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To Pasteurize or Not to Pasteurize: How to Prepare and Store Fresh Milk

Pasteurizing milk is essentially sterilizing it to get rid of any bacteria present. There is a great deal of debate over whether milk is safe to drink “raw,” as in unpasteurized, and many self-sufficiency advocate drinking raw milk because they say it is healthier than pasteurized milk. In fact, the two are nearly identical, and pasteurized milk also tends to last longer because the reason milk spoils is due to a buildup of bacteria. Pasteurizing gets rid of the bacteria it starts with, so it takes longer to build up more bacteria when it is stored at the proper temperature.

Another reason pasteurizing is a good idea is that observational signs of illness in goats and cows may not show up immediately. Problems and increased levels of bacteria can be transmitted before you ever see signs of illness on the surface. Cleanliness is important in milk collection whether you pasteurize or not, but more so if you do not intend to sterilize your milk.

Raw milk digestion problems are more common in very young and very old individuals. The reason for this is that pasteurization begins to break down the natural lactose in milk and turns it into beta-lactose. Beta-lactose is much easier for the body to digest. Raw milk can be hard even for adults to digest if they have any degree of lactose intolerance, but goat’s milk is much better to drink for those with milk-related digestion issues, either raw or pasteurized.

Because of the digestion problems and the difficulty in handling excess bacteria due to under-developed or weakened immune systems, if you are going to be feeding infants and toddlers milk from your animals or have elderly family members who will be drinking it, it is important to pasteurize.

Those who advocate raw milk claim pasteurization kills good bacteria as well as bad and also destroys many vitamins naturally present in milk, such as vitamin C. This is true, so you will have to weigh the good vs. the bad for yourself and decide on which method is best for you.

Keep in mind, if you are lucky enough to live in a cottage state that allows selling products off the farm and you want to sell your milk, you will likely be required to pasteurize it for legal reasons. Check with the laws of your state regarding the resale of milk and dairy products from the farm.

Steps to Clean Milk Collection

Thoroughly clean all milking equipment prior to collecting the milk. Wash the udder with a good cleansing wash, and keep the hair around the stomach and udder clipped short to avoid shedding into the milk. Always discard any milk that gets debris in it from moving animals or dropping dirt.

Processing the Raw Milk

Once you collect your milk, transfer it from the pail into jars by straining it with a milk strainer. This is a bowl-like apparatus that fits into the openings of most large-mouthed jars. Inside the bowl there is an opening at the bottom with a tight-fitting disk that has holes in it. Remove the disk and insert a milk filter—a pad that fits into the hole with the edges extending just over the opening so that when you replace the disk, it seals the filter in place between the bowl and disk.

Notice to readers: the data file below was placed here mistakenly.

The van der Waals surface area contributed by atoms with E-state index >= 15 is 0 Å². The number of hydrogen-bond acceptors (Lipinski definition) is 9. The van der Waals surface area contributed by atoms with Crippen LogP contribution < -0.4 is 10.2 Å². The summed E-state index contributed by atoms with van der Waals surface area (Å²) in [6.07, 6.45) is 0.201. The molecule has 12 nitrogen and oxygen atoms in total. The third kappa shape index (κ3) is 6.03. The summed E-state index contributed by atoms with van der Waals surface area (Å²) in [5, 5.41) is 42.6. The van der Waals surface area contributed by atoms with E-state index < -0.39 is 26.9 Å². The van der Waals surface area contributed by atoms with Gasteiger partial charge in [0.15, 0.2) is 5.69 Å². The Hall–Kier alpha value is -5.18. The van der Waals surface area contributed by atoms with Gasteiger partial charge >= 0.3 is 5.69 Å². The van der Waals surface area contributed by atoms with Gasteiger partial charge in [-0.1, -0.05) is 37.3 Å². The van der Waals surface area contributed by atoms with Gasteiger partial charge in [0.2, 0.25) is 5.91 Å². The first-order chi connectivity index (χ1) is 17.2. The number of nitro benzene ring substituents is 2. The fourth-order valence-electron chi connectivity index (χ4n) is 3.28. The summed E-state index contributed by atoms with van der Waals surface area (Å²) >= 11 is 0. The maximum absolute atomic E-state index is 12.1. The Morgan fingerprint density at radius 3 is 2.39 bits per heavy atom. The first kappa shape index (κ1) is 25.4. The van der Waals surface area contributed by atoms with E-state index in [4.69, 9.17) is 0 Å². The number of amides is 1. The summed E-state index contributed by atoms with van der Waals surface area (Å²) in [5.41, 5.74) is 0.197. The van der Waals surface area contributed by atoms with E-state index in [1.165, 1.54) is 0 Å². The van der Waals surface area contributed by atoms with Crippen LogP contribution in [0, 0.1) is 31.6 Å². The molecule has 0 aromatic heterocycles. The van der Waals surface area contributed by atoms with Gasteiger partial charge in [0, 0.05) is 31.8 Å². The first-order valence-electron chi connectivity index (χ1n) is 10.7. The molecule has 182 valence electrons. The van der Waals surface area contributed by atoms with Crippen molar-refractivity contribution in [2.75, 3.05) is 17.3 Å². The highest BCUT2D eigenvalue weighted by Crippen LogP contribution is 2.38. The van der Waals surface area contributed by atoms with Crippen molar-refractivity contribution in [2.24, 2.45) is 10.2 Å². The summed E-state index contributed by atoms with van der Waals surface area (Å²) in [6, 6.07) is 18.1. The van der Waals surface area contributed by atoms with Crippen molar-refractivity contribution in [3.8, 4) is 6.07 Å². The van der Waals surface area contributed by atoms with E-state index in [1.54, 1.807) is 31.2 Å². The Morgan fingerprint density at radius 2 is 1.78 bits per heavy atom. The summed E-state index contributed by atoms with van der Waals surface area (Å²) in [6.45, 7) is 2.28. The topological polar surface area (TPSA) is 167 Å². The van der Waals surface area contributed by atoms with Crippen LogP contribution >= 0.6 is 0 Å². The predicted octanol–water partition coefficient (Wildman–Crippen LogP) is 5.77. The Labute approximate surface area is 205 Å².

Straining the milk helps get rid of any dirt or debris that is not visible, which can be in the air or on the animal at the time of milking. Straining the milk will not get rid of any bacteria present in the milk itself or alert you to any infectious problems that may be present in the milk, such as mastitis, an infection in the udder.

If you are not going to pasteurize, then place a thermometer in the milk and put the jar in a cold-water bath until it drops to 40 degrees Fahrenheit. Place a cap on the jar and put in the refrigerator immediately.

Pasteurizing Milk for Longer Storage and Better Digestion

Pasteurizing milk is very easy. You don’t really need any fancy equipment. Of course you can buy a pasteurizer, but it simply does the same thing you can do yourself on the top of your stove. Pour your raw milk through the strainer into a large-mouth jar. Do not cover the jar.

Fill a large steel pot with water so that the level will submerge the jar up to the top of the milk level but not enter the opening of the jar. Place the pot on the stove.

Put a candy thermometer into the jar of milk, and clip it to the sides so that it does not touch the bottom of the jar and give a false reading. Place the jar in the pot of water.

Bring the pot of water to a boil, keeping constant watch on the milk, stirring regularly and checking the temperature. Stirring the milk before you check the temperature helps to even out the heat in the liquid so you can be certain all of the milk is heated to the same degree.

Heat the milk until it is 161 degrees Fahrenheit for a period of 30 seconds. If you prefer, and don’t want to risk scalding the milk, you can heat the milk to 145 degrees Fahrenheit and then keep it at that temperature for 30 minutes.

The first method is easier to maintain temperature wise, but the second method helps you avoid over boiling the milk if the temperature rises too quickly.

Remove the milk from the water after the proper amount of time and place it in a sink of cool water up to the milk level in the bottle. When the water gets warm, change it out for more cold water or add ice to the water to keep it cool longer.

Keep the milk in the cold-water bath until it reaches 40 degrees Fahrenheit. Place it in the refrigerator for drinking, making cheese or cooking. Enjoy!

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